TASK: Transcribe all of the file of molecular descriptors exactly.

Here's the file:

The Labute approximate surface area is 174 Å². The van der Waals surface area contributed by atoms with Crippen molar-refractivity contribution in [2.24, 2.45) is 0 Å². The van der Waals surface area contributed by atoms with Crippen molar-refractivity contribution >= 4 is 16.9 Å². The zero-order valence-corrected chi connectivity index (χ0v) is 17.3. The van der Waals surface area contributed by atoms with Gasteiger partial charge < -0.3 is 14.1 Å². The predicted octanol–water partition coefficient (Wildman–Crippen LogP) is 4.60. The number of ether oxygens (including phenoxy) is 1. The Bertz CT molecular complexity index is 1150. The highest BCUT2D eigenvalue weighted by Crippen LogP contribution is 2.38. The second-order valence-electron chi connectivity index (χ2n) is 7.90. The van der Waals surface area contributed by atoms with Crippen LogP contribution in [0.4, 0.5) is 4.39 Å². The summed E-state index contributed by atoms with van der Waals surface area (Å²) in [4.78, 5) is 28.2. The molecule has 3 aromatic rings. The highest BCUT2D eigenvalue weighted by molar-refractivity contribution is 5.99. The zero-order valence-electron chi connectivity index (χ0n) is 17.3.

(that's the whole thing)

The Labute approximate surface area is 174 Å². The van der Waals surface area contributed by atoms with Crippen molar-refractivity contribution in [2.24, 2.45) is 0 Å². The van der Waals surface area contributed by atoms with Crippen molar-refractivity contribution >= 4 is 16.9 Å². The zero-order valence-corrected chi connectivity index (χ0v) is 17.3. The van der Waals surface area contributed by atoms with Gasteiger partial charge < -0.3 is 14.1 Å². The predicted octanol–water partition coefficient (Wildman–Crippen LogP) is 4.60. The number of ether oxygens (including phenoxy) is 1. The Bertz CT molecular complexity index is 1150. The highest BCUT2D eigenvalue weighted by Crippen LogP contribution is 2.38. The second-order valence-electron chi connectivity index (χ2n) is 7.90. The van der Waals surface area contributed by atoms with Crippen LogP contribution in [0.4, 0.5) is 4.39 Å². The summed E-state index contributed by atoms with van der Waals surface area (Å²) in [4.78, 5) is 28.2. The molecule has 3 aromatic rings. The highest BCUT2D eigenvalue weighted by molar-refractivity contribution is 5.99. The zero-order valence-electron chi connectivity index (χ0n) is 17.3.